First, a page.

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Spatially structured photons that travel in free space slower than the speed of light

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Science  20 Feb 2015:
Vol. 347, Issue 6224, pp. 857-860
DOI: 10.1126/science.aaa3035

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Slowing down light with added structure

We are taught that the speed of light in free space is one of the universal physical constants: c. Giovannini et al. now show that there are certain conditions under which such certainty can be broken (see the Perspective by Sambles). Adding spatial structure to an optical beam of single photons reduced the speed of light. The magnitude of the decrease depended on the complexity of the structure imprinted onto the photons.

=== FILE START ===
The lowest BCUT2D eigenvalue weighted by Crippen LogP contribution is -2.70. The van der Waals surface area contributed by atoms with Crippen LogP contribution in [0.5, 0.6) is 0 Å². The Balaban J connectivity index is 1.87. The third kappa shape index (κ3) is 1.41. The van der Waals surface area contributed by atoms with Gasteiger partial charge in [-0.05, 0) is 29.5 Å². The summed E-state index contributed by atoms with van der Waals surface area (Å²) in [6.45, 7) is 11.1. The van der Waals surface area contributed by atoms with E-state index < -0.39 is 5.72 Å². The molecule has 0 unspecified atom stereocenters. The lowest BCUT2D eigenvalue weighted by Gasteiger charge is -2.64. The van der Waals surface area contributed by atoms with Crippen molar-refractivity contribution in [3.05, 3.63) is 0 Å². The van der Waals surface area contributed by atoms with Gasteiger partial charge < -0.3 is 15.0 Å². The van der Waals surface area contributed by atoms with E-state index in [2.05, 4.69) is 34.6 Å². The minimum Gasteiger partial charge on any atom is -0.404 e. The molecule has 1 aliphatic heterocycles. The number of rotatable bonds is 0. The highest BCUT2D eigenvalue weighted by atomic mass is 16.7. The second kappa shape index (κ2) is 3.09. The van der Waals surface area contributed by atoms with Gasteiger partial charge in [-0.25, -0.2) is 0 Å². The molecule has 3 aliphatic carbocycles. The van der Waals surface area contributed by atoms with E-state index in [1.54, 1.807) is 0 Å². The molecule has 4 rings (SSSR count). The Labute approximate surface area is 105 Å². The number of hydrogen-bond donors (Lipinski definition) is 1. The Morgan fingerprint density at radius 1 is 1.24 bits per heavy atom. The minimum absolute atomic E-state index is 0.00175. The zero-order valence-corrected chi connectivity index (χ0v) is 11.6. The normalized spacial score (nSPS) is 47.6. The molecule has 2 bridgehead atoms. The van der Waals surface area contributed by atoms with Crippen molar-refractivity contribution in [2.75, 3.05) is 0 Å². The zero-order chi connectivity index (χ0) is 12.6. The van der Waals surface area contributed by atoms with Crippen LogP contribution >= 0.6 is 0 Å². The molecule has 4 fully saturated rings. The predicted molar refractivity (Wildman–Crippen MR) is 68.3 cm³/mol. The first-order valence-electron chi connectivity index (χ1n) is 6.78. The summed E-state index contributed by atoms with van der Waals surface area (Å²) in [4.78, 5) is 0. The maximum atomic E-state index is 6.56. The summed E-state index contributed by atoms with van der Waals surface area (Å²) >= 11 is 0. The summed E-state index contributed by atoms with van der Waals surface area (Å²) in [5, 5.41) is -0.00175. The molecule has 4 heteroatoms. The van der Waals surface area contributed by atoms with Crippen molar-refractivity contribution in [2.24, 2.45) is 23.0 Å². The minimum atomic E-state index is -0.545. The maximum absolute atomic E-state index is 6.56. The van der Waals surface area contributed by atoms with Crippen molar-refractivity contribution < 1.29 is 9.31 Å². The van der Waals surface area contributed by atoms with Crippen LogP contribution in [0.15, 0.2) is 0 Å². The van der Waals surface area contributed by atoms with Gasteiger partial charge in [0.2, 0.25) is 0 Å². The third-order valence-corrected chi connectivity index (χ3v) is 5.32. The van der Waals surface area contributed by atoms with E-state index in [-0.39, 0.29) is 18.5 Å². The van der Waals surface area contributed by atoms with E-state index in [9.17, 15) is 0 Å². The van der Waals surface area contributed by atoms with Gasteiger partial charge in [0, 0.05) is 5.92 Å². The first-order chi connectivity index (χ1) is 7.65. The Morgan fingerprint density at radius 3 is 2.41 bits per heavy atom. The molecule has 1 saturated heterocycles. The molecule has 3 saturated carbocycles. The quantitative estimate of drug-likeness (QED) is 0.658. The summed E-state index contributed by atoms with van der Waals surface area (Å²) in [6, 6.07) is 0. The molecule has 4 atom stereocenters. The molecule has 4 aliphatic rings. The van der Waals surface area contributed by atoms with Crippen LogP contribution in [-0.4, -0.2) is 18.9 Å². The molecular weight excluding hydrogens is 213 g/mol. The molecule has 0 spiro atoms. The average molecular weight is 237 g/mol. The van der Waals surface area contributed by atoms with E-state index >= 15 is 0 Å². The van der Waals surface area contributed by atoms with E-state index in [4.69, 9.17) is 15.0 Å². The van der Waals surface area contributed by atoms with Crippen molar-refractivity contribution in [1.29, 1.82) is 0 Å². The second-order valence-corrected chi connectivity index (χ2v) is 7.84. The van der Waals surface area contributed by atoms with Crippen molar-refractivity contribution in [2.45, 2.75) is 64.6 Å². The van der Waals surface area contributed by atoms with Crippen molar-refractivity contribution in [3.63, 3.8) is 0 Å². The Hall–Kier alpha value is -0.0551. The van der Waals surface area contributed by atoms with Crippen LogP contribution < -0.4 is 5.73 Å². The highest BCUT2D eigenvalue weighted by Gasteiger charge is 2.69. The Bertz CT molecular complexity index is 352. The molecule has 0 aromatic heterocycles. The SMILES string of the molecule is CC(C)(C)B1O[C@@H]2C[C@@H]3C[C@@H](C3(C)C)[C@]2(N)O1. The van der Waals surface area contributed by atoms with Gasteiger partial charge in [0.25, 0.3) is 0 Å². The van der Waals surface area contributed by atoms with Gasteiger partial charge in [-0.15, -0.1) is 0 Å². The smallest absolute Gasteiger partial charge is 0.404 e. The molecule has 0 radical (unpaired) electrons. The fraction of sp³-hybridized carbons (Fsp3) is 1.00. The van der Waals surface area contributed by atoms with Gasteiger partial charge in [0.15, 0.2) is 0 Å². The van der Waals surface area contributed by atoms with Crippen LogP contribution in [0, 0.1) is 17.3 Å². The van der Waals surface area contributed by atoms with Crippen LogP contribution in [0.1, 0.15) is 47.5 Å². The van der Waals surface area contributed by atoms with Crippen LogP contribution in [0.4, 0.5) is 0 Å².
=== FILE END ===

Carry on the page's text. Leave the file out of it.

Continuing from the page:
Science, this issue p. 857; see also p. 828

Abstract

That the speed of light in free space is constant is a cornerstone of modern physics. However, light beams have finite transverse size, which leads to a modification of their wave vectors resulting in a change to their phase and group velocities. We study the group velocity of single photons by measuring a change in their arrival time that results from changing the beam’s transverse spatial structure. Using time-correlated photon pairs, we show a reduction in the group velocity of photons in both a Bessel beam and photons in a focused Gaussian beam. In both cases, the delay is several micrometers over a propagation distance of ~1 meter. Our work highlights that, even in free space, the invariance of the speed of light only applies to plane waves.

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